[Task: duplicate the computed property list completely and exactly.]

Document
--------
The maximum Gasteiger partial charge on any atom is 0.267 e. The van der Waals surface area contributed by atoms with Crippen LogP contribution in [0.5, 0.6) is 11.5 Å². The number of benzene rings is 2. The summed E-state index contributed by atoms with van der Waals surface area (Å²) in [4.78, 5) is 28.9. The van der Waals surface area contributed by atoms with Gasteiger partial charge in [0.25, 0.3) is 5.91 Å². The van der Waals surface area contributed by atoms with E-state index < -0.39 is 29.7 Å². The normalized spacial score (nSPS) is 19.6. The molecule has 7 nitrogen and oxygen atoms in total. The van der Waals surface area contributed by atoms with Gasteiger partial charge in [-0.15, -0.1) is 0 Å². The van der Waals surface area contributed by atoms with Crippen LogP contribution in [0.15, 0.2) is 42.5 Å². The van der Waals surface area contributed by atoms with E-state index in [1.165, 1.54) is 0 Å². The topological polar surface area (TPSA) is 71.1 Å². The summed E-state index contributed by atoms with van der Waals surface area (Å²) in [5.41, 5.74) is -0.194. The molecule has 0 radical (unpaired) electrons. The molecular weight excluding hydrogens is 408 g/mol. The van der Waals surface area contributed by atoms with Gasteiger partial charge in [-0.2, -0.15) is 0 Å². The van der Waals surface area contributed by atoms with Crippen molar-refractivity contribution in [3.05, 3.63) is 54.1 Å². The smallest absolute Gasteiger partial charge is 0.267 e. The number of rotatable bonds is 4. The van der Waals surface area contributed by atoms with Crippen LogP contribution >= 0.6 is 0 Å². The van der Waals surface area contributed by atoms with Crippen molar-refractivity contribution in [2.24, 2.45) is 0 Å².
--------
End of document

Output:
The maximum Gasteiger partial charge on any atom is 0.267 e. The van der Waals surface area contributed by atoms with Crippen LogP contribution in [0.5, 0.6) is 11.5 Å². The number of benzene rings is 2. The summed E-state index contributed by atoms with van der Waals surface area (Å²) in [4.78, 5) is 28.9. The van der Waals surface area contributed by atoms with Gasteiger partial charge in [0.25, 0.3) is 5.91 Å². The van der Waals surface area contributed by atoms with E-state index < -0.39 is 29.7 Å². The normalized spacial score (nSPS) is 19.6. The molecule has 7 nitrogen and oxygen atoms in total. The van der Waals surface area contributed by atoms with Gasteiger partial charge in [-0.15, -0.1) is 0 Å². The van der Waals surface area contributed by atoms with Crippen LogP contribution in [0.15, 0.2) is 42.5 Å². The van der Waals surface area contributed by atoms with E-state index in [1.165, 1.54) is 0 Å². The topological polar surface area (TPSA) is 71.1 Å². The summed E-state index contributed by atoms with van der Waals surface area (Å²) in [5.41, 5.74) is -0.194. The molecule has 0 radical (unpaired) electrons. The molecular weight excluding hydrogens is 408 g/mol. The van der Waals surface area contributed by atoms with Gasteiger partial charge in [-0.2, -0.15) is 0 Å². The van der Waals surface area contributed by atoms with Crippen molar-refractivity contribution in [3.05, 3.63) is 54.1 Å². The smallest absolute Gasteiger partial charge is 0.267 e. The number of rotatable bonds is 4. The van der Waals surface area contributed by atoms with Crippen LogP contribution >= 0.6 is 0 Å². The van der Waals surface area contributed by atoms with Crippen molar-refractivity contribution in [2.24, 2.45) is 0 Å².